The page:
Newsletter November 2023

Beat the Christmas Blues!

CFS Pop-up Stall is on the 2nd Sat of each month, outside Little Giant Roaster Cafe


Youth Mentoring Program

Thurs Nov 2FAME (Floral Arrangements Made Easy) Workshop for Students at Survivor School of The Freedom Hub at Dougherty Community Centre.

The Freedom Hub is a new collaborator with CFS. CFS is running a FAME (Floral Arrangement Made Easy) Workshop for the students from their Survivor Schools. Their students escaped from all kinds of slavery to settle down in Sydney. We continue to call for special donations to fund more creative workshops for 2024.

Images from a Spring Floral Arrangements Made Easy (FAME) Workshop at Chatswood Youth Centre

Your generous donations are much appreciated. The Community Flower Studio is a charity registered with the Australian Charities and Not-for-Profit Commission (ACNC). Donations of over $2 will receive tax deductions. Please kindly make a donation to the Community Flower Studio (CFS) by direct debit. Our NAB account details are as follows: BSB No.: 082-212, Acc No.: 729-933-729

Thurs Nov 9: Laugher Yoga Class at Dougherty Community Centre Craft Room (4 – 5 pm).

Sat Nov 11: Beat the Christmas Blues Pop-up stall (9 am – 1 pm) outside Little Giant Roaster Cafe (525 Willoughby Rd, Willoughby).

Sun November 19 CFS Bushwalk of Nov. Last walk for 2023 before everyone gets ready for Christmas. We will meet at the historic Custome House and then walk up the Moore Stairs (opened in 1868) to the North Gate of the Sydney Royal Botanical Garden. (SRBG) We’ll head to the Calyx to admire the flora in the surroundings. After snapping a few photos, we continue to the famous Mrs. Macquarie’s Chair. The view at this spot is magnificent! Many tourists from around the world show off their selfies sitting in Mrs Mcquarie Chair. We will keep an eye on floral & fauna that call SRBG home. The group will head back to Circular Quay for lunch.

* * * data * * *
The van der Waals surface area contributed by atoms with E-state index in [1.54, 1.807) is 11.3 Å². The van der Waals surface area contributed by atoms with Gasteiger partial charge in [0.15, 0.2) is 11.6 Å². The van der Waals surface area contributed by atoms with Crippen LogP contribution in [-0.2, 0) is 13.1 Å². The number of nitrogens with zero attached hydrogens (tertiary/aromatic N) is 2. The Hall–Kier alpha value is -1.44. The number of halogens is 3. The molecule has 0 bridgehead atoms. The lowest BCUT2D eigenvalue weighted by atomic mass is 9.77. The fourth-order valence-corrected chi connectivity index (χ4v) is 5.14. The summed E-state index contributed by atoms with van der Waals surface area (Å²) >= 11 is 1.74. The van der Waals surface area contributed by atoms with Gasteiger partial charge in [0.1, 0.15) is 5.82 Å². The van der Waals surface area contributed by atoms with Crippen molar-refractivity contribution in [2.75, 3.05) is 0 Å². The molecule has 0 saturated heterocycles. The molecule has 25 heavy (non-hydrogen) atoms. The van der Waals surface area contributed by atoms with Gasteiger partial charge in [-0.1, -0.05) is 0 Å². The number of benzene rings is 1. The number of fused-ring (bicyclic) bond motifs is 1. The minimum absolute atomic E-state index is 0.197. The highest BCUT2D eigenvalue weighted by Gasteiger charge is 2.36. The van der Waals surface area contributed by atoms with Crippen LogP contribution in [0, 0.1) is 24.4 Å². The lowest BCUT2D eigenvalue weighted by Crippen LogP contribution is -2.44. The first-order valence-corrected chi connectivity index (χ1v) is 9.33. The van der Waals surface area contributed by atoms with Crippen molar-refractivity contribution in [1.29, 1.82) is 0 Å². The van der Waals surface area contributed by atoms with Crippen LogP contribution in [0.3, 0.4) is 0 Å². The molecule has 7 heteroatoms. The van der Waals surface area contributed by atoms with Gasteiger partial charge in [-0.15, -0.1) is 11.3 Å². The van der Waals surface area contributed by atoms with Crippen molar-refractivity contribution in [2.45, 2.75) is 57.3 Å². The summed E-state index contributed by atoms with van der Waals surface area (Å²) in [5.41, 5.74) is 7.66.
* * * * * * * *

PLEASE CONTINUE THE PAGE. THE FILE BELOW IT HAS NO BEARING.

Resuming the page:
Thurs November 23 – Laughter Yoga Class at Chatswood Dougherty Community Centre (4 – 4:45 pm)

Sat November 25 A new Resin Art Workshop will be held at Chatwood Youth Centre. Online registration will be available soon.

Sat Dec 9: Christmas Pop-up stall (9 am – 1 pm) outside Little Giant Roaster Cafe (525 Willoughby Rd, Willoughby).

Sat Dec 16: Christmas Pop-up stall (9 am – 1 pm) outside Little Giant Roaster Cafe (525 Willoughby Rd, Willoughby).

Reflections on Past Events

Colour-sand Glass Workshop – Ben was the STAR co-facilitator that day and he demonstrated a new trick to create interesting patterns with the colour sand.

Terrarium Workshop – Participants at this workshop were not very engaging! Bibi discussed with the co-facilitators, over a cup of hot chocolate afterwards, what could we learn from this experience. Perhaps we could bring in play some group games (on top of the ice-breaker activity) to better engage with Tweens. A more structured co-facilitator training might be a good idea.

Mental Health Month Laughter Yoga (12 & 26/10): sharing the ‘Laugher Yoga Chant in Chinese’ – localized the content and exercise for senior Chinese participants. A big thank you to Jaydon to co-lead the class with Bibi and shot video clips.

Mental Health Week Pop-up Stall on Oct 14 – was unusually quiet due to the focus on the Referendum. The whole Nation had voted and perhaps a new pathway to bridge the gap is required. We managed to hand out 10 Petal-it-Forward Vases to put a smile on someone’s face!

Bibi escaped to Canberra for a Digital Mental Health Policy Forum, hosted by the Black Dog Institute, to pick up some tips on how to face a world of young people growing up with a ‘device’ in the palms (iPad or smart phone).

Reimaging Leadership Workshop – Anthony and Bibi attended this workshop to learn what are the characteristics of today’s leaders. Rabia Khan, the CFS Social Impact Consultant, was one of the 3 co-facilitators of this workshop. Dr. Michelle Imison and Hema Kangeson were all very knowledgeable in this topic. This was the first time CFS sponsored a young member to attend an external workshop as part of CFS’ Youth Mentoring Program.


Reflections after attending a ‘Reimagining Leadership Workshop’ – by Anthony N.

In the recent “Reimagining Leadership” workshop held at South Eveleigh Community Hub, we engaged in a thought-provoking session focused on cultivating inclusive and successful leadership. The objective was to nurture fearless and visionary leaders capable of transforming the landscape of leadership. The core message resonated clearly, as demonstrated by the selection of Barrack Obama as a standout leader during the self-introduction sessions.

The workshop’s thoughtful design ensured that it transcended theoretical discussions, providing a practical platform for engaging in profound dialogues on redefining leadership. This platform proved to be particularly valuable for individuals across industries, including education and Luxury Retail, irrespective of their titles. Additionally, it facilitated an exchange of participants’ values, contributing to the development of successful leadership traits.